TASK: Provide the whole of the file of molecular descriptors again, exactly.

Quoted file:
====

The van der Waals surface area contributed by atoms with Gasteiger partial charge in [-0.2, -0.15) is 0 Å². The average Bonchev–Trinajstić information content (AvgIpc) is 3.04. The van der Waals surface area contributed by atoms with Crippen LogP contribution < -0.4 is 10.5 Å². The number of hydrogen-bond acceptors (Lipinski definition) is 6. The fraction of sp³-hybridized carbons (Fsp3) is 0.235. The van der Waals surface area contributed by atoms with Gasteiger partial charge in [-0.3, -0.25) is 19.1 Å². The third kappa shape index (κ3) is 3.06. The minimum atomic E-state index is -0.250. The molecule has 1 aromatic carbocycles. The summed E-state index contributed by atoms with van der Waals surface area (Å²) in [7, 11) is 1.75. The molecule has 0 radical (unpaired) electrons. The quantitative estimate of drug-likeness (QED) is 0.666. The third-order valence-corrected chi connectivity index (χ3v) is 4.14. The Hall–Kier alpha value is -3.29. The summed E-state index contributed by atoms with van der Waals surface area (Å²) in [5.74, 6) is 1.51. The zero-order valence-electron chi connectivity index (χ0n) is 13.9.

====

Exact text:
The van der Waals surface area contributed by atoms with Gasteiger partial charge in [-0.2, -0.15) is 0 Å². The average Bonchev–Trinajstić information content (AvgIpc) is 3.04. The van der Waals surface area contributed by atoms with Crippen LogP contribution < -0.4 is 10.5 Å². The number of hydrogen-bond acceptors (Lipinski definition) is 6. The fraction of sp³-hybridized carbons (Fsp3) is 0.235. The van der Waals surface area contributed by atoms with Gasteiger partial charge in [-0.3, -0.25) is 19.1 Å². The third kappa shape index (κ3) is 3.06. The minimum atomic E-state index is -0.250. The molecule has 1 aromatic carbocycles. The summed E-state index contributed by atoms with van der Waals surface area (Å²) in [7, 11) is 1.75. The molecule has 0 radical (unpaired) electrons. The quantitative estimate of drug-likeness (QED) is 0.666. The third-order valence-corrected chi connectivity index (χ3v) is 4.14. The Hall–Kier alpha value is -3.29. The summed E-state index contributed by atoms with van der Waals surface area (Å²) in [5.74, 6) is 1.51. The zero-order valence-electron chi connectivity index (χ0n) is 13.9.